With a new poll showing over three-quarters of U.S. voters, including 63% of Democrat respondents, supporting a special prosecutor being appointed to investigate the Internal Revenue Service’s targeting of Tea Party groups, President Obama is being forced to nominate Republican James B. Comey to be the next Director of the Federal Bureau of Investigation.
Mr. Comey commands bipartisan respect for his courageous stand as the Acting Attorney General for the Bush Administration to block efforts to implement broad-based and unwarranted domestic surveillance of Americans. Given that FBI Directors usually serve for long periods, the Obama Administration would have been keen on appointing a Democrat with strong ideological credentials. But with four major scandals engulfing the White House, the Obama Administration is in no position to wage a partisan confirmation campaign and decided to nominate a conservative Republican to be the next Director of the FBI.
Mr. Comey and his wife are both registered Republicans and donated to the Presidential campaigns of U.S. Senator John McCain in 2008 and Governor Mitt Romney in 2012. Mr. Comey was also the target of tremendous opposition by liberals in 2009, when it was reported by Politico that his name had been included on a “short list” for nominees to replace retiring Supreme Court Justice David Souter. John Brittain of the Lawyers’ Committee for Civil Rights Under Law stated, “He was deputy attorney general serving in Bush’s administration. He came in with the Bushies. What makes you think he’d be just an inch or two more to the center than [Chief Justice] Roberts?”
After leaving the FBI, Mr. Comey served as General Counsel of Lockheed Martin and the $145 billion Bridgewater Associates Hedge Fund. Currently, he serves as a Hertog Fellow on National Security Law at Columbia University Law School and is a Board Member of the Board of HSBC Holdings, the second largest bank in the world.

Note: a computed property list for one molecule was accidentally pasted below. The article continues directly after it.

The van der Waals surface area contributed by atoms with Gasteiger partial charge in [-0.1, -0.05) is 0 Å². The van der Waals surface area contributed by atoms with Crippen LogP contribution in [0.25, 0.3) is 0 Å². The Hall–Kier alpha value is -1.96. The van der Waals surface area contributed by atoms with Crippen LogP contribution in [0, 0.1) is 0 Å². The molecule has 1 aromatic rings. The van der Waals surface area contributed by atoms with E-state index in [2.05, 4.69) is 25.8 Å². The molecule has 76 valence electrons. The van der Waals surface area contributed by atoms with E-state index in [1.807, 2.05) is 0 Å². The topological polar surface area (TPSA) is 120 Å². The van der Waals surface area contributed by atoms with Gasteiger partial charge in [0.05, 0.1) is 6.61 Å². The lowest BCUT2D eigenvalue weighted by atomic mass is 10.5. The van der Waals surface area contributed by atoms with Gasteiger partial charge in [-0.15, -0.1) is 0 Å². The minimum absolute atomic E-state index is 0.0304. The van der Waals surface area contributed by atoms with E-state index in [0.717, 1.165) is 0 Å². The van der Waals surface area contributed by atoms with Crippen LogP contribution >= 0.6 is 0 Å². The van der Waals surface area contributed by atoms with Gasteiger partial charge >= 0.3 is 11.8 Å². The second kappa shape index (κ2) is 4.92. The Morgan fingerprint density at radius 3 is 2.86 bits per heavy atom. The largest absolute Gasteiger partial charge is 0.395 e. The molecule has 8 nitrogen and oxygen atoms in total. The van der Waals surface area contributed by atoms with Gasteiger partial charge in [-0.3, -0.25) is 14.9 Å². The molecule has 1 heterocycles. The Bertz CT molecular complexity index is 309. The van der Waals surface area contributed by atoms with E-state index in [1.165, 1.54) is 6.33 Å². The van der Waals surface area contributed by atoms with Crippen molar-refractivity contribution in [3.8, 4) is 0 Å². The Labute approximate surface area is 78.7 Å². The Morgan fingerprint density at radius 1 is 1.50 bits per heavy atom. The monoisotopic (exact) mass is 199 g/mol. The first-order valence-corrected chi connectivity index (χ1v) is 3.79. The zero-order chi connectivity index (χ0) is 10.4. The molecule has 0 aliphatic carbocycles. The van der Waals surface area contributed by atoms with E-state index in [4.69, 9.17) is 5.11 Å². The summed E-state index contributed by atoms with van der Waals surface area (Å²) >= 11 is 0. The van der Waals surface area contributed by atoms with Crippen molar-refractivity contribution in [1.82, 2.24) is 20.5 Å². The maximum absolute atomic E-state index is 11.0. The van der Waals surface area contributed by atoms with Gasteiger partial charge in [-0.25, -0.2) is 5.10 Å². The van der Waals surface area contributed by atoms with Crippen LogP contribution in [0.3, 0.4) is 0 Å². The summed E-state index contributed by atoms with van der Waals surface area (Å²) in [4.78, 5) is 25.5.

In the early 1990s, Mr. Comey made a name for himself as the Deputy Chief of the Criminal Division of the New York U.S. Attorney’s Office prosecuting the Gambino Mafia crime family. He later prosecuted the 1996 Khobar Towers bombing case in Saudi Arabia. Based on his strong national security credentials, he was promoted in 2002 to be the U.S. Attorney for the Southern District of New York and led the investigations of the September 11, 2001 terrorist attacks. Two years later, he became the number two agent at the FBI and ran the day to day operations for 30,000 employees.
Mr. Comey would replace Robert S. Mueller III, who has served as FBI Director for almost 12 years, after also being appointed by President George W. Bush in September of 2001. Mr. Mueller, a former highly decorated Marine, is credited with transforming the FBI into one of America’s chief weapons in the War on Terror.
In early January 2006, The New York Times, as part of their investigation into alleged illegal domestic surveillance by the National Security Agency, reported that Mr. Comey, who was Acting Attorney General during the March 2004 surgical hospitalization of John Ashcroft, refused to “certify” the legality of unlimited warrantless domestic surveillance by the National Security Agency.
President George W. Bush had issued the NSA an Executive Order and was seeking Justice Department authority to begin blanket monitoring of phone calls, Internet activity, text messaging, and other communication involving any party believed by the NSA to be outside the U.S., even if the monitoring took place within the U.S. Critics claimed that the NSA snooping was an attempt to silence critics of the Bush Administration policies.
After Mr. Comey’s refusal to certify the Executive Order, Andrew H. Card Jr., White House Chief of Staff, and Alberto R. Gonzales, then-White House Counsel and future Attorney General, made an emergency visit to George Washington University Hospital in an unsuccessful attempt to win approval directly from Ashcroft for the program. Mr. Comey went to the hospital to give Ashcroft support to withstand White House pressure.
In testimony before the Senate Judiciary Committee in May of 2007, FBI Director Robert S. Mueller III stated that he agreed with Mr. Comey’s position and that both men were prepared to resign if the White House ignored the Department of Justice’s opinion on the illegality of NSA wiretapping. Faced with a Constitutional crisis and a public relations nightmare, President Bush reluctantly agreed to significant reductions to the surveillance program’s scale and breadth.
The White House’s willingness to nominate a pro-privacy advocate as FBI Director, at a time the Administration is mired in multiple scandals over trashing privacy, demonstrates Obama’s desperate need to try to regain the public trust. Nominating Mr. Comey may be useful for the Obama Administration to remind Americans that the Bush Administration also tried to trample privacy rights.
But with revelations that a key IRS manager took the Fifth Amendment and the Senate Judiciary Committee may seek indictment of Attorney General Eric Holder for perjury, a tough new Republican FBI Director may soon be investigating the Administration.